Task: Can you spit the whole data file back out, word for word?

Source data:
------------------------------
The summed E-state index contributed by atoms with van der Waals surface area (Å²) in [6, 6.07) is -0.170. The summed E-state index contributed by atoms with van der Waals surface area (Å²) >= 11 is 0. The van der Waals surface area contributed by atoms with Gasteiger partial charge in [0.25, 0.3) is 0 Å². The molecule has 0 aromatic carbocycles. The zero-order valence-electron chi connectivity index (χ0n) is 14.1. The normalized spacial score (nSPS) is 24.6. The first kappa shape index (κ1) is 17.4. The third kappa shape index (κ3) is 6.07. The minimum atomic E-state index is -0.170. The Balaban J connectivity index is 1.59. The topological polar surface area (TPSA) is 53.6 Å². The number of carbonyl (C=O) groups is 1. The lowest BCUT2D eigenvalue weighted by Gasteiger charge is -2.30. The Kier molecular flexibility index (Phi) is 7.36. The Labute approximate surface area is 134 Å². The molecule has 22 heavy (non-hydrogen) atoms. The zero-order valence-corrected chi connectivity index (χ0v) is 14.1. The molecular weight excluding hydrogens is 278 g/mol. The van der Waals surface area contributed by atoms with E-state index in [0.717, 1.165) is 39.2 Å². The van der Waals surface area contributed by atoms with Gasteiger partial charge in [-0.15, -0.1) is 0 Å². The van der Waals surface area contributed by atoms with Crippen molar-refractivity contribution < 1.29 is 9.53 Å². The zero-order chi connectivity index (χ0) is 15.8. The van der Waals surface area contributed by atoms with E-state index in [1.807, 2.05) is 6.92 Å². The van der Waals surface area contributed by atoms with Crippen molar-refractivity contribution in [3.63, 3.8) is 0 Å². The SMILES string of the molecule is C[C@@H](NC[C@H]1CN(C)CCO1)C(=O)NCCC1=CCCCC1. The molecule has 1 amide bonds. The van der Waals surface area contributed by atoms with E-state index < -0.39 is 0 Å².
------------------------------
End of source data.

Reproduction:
The summed E-state index contributed by atoms with van der Waals surface area (Å²) in [6, 6.07) is -0.170. The summed E-state index contributed by atoms with van der Waals surface area (Å²) >= 11 is 0. The van der Waals surface area contributed by atoms with Gasteiger partial charge in [0.25, 0.3) is 0 Å². The molecule has 0 aromatic carbocycles. The zero-order valence-electron chi connectivity index (χ0n) is 14.1. The normalized spacial score (nSPS) is 24.6. The first kappa shape index (κ1) is 17.4. The third kappa shape index (κ3) is 6.07. The minimum atomic E-state index is -0.170. The Balaban J connectivity index is 1.59. The topological polar surface area (TPSA) is 53.6 Å². The number of carbonyl (C=O) groups is 1. The lowest BCUT2D eigenvalue weighted by Gasteiger charge is -2.30. The Kier molecular flexibility index (Phi) is 7.36. The Labute approximate surface area is 134 Å². The molecule has 22 heavy (non-hydrogen) atoms. The zero-order valence-corrected chi connectivity index (χ0v) is 14.1. The molecular weight excluding hydrogens is 278 g/mol. The van der Waals surface area contributed by atoms with E-state index in [0.717, 1.165) is 39.2 Å². The van der Waals surface area contributed by atoms with Gasteiger partial charge in [-0.15, -0.1) is 0 Å². The van der Waals surface area contributed by atoms with Crippen molar-refractivity contribution < 1.29 is 9.53 Å². The zero-order chi connectivity index (χ0) is 15.8. The van der Waals surface area contributed by atoms with E-state index in [1.807, 2.05) is 6.92 Å². The van der Waals surface area contributed by atoms with Crippen molar-refractivity contribution in [3.63, 3.8) is 0 Å². The SMILES string of the molecule is C[C@@H](NC[C@H]1CN(C)CCO1)C(=O)NCCC1=CCCCC1. The molecule has 1 amide bonds. The van der Waals surface area contributed by atoms with E-state index < -0.39 is 0 Å².